Vampire Bride was the one film I wanted to see most of all, both due to the promotional picture of the Vampire Bat Creature, and an iconic shot also used in promotional material of the three deformed characters staring into Great-Grandma’s magic cauldron (which I can’t seem to find in digital form!!)
We begin with a literal Quasimodo, a hunchback deformed man with one eye, two teeth, and the inability to even speak beyond some moans. He’s chastised by a woman older than the planet, who is upset he’s so late. The hunchback catches one of the many bats in the cave, and kills it with an oversized knife. The blood of the bat is the dinner of the old lady. She bemoans how one day one of her descendants will return, and views into a magic cauldron the next scenes in the film.
Forget all those horror elements, we’ve entered the world of women trying to become movie stars! The jealous friends of Fujiko fume at her life becoming so perfect – a star contract at the movie studios, a handsome boyfriend Sadao (Tatsuo Terashima) who wants to marry her, and the (unwanted) attention of a lothario entertainment reporter (Keiji Takamiya). None of them know just how close to everything falling apart Fujiko’s life is. Her mother is sick and their house and possessions are in the midst of being repossessed.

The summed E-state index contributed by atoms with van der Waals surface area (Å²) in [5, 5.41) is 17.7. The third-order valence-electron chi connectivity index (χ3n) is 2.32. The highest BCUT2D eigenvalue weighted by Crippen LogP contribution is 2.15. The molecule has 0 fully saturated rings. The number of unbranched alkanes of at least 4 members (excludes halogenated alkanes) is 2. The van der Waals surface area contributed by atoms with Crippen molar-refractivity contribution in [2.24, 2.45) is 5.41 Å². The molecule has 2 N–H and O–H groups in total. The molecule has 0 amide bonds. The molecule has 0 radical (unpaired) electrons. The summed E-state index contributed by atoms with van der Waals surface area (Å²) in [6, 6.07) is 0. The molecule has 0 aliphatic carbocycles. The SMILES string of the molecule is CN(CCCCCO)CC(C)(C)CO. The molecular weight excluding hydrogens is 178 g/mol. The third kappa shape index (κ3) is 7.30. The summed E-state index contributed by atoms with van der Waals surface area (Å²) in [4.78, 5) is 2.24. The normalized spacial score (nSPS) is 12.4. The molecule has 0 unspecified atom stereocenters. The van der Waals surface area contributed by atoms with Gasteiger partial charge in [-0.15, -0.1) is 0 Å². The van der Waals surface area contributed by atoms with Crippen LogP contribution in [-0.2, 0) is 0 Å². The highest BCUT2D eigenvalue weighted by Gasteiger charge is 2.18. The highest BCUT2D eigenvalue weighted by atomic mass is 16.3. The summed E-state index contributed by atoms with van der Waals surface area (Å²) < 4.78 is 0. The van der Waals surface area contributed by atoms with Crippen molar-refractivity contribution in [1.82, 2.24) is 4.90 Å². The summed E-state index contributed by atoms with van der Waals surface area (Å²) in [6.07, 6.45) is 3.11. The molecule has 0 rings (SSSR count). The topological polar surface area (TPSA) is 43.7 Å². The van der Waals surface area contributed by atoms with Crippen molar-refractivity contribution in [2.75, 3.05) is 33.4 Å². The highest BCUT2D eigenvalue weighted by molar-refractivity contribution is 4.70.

The jealousy boils over into blood rage, which manifests itself during a picnic outing of the whole group of “friends”. Luring Fujiko near the edge of a cliff to pick flowers, the three girls – jealous actress Kiyoko (Hiroko Amakusa), jealous model Eiko (Reiko Seto from the Starman movies), and Rie (Yasuko Mita), who loves Fujiko’s boyfriend Sadao, shove her over the edge. Fujiko is horribly injured, her face permanently destroyed with a wicked scar. While laid up in the hospital, her mother gets foreclosed on, and kills herself in shame. Fujiko has nothing left, and goes to search out her last remaining relative by order of her mon’s suicide note.